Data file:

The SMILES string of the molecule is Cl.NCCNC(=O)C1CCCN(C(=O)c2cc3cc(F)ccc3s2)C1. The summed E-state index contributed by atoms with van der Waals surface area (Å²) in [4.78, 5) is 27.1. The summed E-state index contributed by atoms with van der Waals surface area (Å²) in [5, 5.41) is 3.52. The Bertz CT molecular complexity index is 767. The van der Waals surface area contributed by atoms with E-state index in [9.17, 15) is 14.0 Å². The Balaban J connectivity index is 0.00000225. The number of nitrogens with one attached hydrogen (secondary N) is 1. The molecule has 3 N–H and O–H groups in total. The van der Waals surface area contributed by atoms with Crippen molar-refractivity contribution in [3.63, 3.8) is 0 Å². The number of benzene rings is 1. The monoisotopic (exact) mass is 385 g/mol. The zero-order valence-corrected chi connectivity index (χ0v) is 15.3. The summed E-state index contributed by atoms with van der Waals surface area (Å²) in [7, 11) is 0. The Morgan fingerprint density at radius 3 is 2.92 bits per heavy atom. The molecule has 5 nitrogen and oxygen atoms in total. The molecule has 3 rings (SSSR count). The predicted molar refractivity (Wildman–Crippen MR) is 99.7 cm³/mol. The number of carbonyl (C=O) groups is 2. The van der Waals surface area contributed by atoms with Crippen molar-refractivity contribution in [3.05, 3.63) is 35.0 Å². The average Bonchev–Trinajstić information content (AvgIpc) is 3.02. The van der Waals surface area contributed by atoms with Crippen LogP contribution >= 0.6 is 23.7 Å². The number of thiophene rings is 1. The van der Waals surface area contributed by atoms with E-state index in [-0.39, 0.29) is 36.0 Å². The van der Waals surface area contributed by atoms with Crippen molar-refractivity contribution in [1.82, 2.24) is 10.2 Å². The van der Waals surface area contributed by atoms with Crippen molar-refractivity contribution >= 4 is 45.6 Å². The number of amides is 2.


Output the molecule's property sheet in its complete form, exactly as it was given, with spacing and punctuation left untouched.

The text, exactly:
The SMILES string of the molecule is Cl.NCCNC(=O)C1CCCN(C(=O)c2cc3cc(F)ccc3s2)C1. The summed E-state index contributed by atoms with van der Waals surface area (Å²) in [4.78, 5) is 27.1. The summed E-state index contributed by atoms with van der Waals surface area (Å²) in [5, 5.41) is 3.52. The Bertz CT molecular complexity index is 767. The van der Waals surface area contributed by atoms with E-state index in [9.17, 15) is 14.0 Å². The Balaban J connectivity index is 0.00000225. The number of nitrogens with one attached hydrogen (secondary N) is 1. The molecule has 3 N–H and O–H groups in total. The van der Waals surface area contributed by atoms with Crippen molar-refractivity contribution in [3.63, 3.8) is 0 Å². The number of benzene rings is 1. The monoisotopic (exact) mass is 385 g/mol. The zero-order valence-corrected chi connectivity index (χ0v) is 15.3. The summed E-state index contributed by atoms with van der Waals surface area (Å²) in [7, 11) is 0. The Morgan fingerprint density at radius 3 is 2.92 bits per heavy atom. The molecule has 5 nitrogen and oxygen atoms in total. The molecule has 3 rings (SSSR count). The predicted molar refractivity (Wildman–Crippen MR) is 99.7 cm³/mol. The number of carbonyl (C=O) groups is 2. The van der Waals surface area contributed by atoms with Crippen molar-refractivity contribution in [3.05, 3.63) is 35.0 Å². The average Bonchev–Trinajstić information content (AvgIpc) is 3.02. The van der Waals surface area contributed by atoms with Crippen LogP contribution >= 0.6 is 23.7 Å². The number of thiophene rings is 1. The van der Waals surface area contributed by atoms with E-state index in [-0.39, 0.29) is 36.0 Å². The van der Waals surface area contributed by atoms with Crippen molar-refractivity contribution in [1.82, 2.24) is 10.2 Å². The van der Waals surface area contributed by atoms with Crippen molar-refractivity contribution >= 4 is 45.6 Å². The number of amides is 2.